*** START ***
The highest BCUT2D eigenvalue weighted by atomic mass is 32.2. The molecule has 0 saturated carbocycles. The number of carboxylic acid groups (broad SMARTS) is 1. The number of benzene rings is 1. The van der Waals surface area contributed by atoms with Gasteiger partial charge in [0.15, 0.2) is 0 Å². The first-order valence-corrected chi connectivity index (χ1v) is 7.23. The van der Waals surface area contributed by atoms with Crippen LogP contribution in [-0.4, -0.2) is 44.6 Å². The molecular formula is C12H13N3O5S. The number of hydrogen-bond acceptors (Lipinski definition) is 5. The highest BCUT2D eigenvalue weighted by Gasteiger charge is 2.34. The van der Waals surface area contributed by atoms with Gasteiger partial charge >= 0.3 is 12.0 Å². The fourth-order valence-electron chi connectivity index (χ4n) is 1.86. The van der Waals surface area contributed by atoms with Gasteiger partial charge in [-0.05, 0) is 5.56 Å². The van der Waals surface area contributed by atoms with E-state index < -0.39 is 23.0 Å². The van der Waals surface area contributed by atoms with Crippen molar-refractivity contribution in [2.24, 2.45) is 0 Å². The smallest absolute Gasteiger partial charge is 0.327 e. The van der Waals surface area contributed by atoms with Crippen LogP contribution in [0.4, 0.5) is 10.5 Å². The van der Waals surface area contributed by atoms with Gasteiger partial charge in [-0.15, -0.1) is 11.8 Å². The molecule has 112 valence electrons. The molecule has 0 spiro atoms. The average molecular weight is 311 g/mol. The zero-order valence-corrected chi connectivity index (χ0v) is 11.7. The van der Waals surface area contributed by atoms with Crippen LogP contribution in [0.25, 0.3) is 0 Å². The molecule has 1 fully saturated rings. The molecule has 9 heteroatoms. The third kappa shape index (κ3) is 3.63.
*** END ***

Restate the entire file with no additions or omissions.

The highest BCUT2D eigenvalue weighted by atomic mass is 32.2. The molecule has 0 saturated carbocycles. The number of carboxylic acid groups (broad SMARTS) is 1. The number of benzene rings is 1. The van der Waals surface area contributed by atoms with Gasteiger partial charge in [0.15, 0.2) is 0 Å². The first-order valence-corrected chi connectivity index (χ1v) is 7.23. The van der Waals surface area contributed by atoms with Crippen LogP contribution in [-0.4, -0.2) is 44.6 Å². The molecular formula is C12H13N3O5S. The number of hydrogen-bond acceptors (Lipinski definition) is 5. The highest BCUT2D eigenvalue weighted by Gasteiger charge is 2.34. The van der Waals surface area contributed by atoms with Gasteiger partial charge >= 0.3 is 12.0 Å². The fourth-order valence-electron chi connectivity index (χ4n) is 1.86. The van der Waals surface area contributed by atoms with Gasteiger partial charge in [-0.05, 0) is 5.56 Å². The van der Waals surface area contributed by atoms with E-state index < -0.39 is 23.0 Å². The van der Waals surface area contributed by atoms with Crippen molar-refractivity contribution in [2.24, 2.45) is 0 Å². The smallest absolute Gasteiger partial charge is 0.327 e. The van der Waals surface area contributed by atoms with Crippen LogP contribution in [0.4, 0.5) is 10.5 Å². The van der Waals surface area contributed by atoms with Gasteiger partial charge in [-0.15, -0.1) is 11.8 Å². The molecule has 112 valence electrons. The molecule has 0 spiro atoms. The average molecular weight is 311 g/mol. The zero-order valence-corrected chi connectivity index (χ0v) is 11.7. The van der Waals surface area contributed by atoms with Crippen LogP contribution in [0.25, 0.3) is 0 Å². The molecule has 1 fully saturated rings. The molecule has 9 heteroatoms. The third kappa shape index (κ3) is 3.63.